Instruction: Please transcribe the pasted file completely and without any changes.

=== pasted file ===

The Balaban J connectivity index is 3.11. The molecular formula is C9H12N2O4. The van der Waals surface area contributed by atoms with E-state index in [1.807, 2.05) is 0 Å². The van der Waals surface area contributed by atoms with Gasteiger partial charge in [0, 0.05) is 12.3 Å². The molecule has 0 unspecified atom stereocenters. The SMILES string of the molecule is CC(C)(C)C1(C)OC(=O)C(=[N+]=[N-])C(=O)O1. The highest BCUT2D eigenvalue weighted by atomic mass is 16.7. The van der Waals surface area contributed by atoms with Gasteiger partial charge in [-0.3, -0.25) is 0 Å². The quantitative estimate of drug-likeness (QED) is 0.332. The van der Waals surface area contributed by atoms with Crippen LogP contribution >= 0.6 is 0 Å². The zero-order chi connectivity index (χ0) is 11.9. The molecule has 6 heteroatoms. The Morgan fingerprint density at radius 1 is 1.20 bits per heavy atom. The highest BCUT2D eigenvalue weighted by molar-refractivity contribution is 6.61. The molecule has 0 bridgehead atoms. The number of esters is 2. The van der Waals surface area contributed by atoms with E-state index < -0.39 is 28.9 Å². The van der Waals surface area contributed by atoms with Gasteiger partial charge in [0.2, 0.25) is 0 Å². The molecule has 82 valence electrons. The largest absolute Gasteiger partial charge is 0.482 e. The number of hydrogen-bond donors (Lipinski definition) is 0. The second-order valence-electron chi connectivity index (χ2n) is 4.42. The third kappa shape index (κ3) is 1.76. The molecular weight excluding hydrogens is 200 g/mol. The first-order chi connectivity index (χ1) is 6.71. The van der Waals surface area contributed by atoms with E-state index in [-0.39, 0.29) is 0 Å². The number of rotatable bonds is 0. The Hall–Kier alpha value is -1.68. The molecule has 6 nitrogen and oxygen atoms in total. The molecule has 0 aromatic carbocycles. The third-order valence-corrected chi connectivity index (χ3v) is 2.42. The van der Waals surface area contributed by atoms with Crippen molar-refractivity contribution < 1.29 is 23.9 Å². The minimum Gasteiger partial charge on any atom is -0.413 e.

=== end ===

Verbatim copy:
The Balaban J connectivity index is 3.11. The molecular formula is C9H12N2O4. The van der Waals surface area contributed by atoms with E-state index in [1.807, 2.05) is 0 Å². The van der Waals surface area contributed by atoms with Gasteiger partial charge in [0, 0.05) is 12.3 Å². The molecule has 0 unspecified atom stereocenters. The SMILES string of the molecule is CC(C)(C)C1(C)OC(=O)C(=[N+]=[N-])C(=O)O1. The highest BCUT2D eigenvalue weighted by atomic mass is 16.7. The van der Waals surface area contributed by atoms with Gasteiger partial charge in [-0.3, -0.25) is 0 Å². The quantitative estimate of drug-likeness (QED) is 0.332. The van der Waals surface area contributed by atoms with Crippen LogP contribution >= 0.6 is 0 Å². The zero-order chi connectivity index (χ0) is 11.9. The molecule has 6 heteroatoms. The Morgan fingerprint density at radius 1 is 1.20 bits per heavy atom. The highest BCUT2D eigenvalue weighted by molar-refractivity contribution is 6.61. The molecule has 0 bridgehead atoms. The number of esters is 2. The van der Waals surface area contributed by atoms with E-state index < -0.39 is 28.9 Å². The van der Waals surface area contributed by atoms with Gasteiger partial charge in [0.2, 0.25) is 0 Å². The molecule has 82 valence electrons. The largest absolute Gasteiger partial charge is 0.482 e. The number of hydrogen-bond donors (Lipinski definition) is 0. The second-order valence-electron chi connectivity index (χ2n) is 4.42. The third kappa shape index (κ3) is 1.76. The molecular weight excluding hydrogens is 200 g/mol. The first-order chi connectivity index (χ1) is 6.71. The van der Waals surface area contributed by atoms with E-state index in [-0.39, 0.29) is 0 Å². The number of rotatable bonds is 0. The Hall–Kier alpha value is -1.68. The molecule has 6 nitrogen and oxygen atoms in total. The molecule has 0 aromatic carbocycles. The third-order valence-corrected chi connectivity index (χ3v) is 2.42. The van der Waals surface area contributed by atoms with Crippen molar-refractivity contribution < 1.29 is 23.9 Å². The minimum Gasteiger partial charge on any atom is -0.413 e.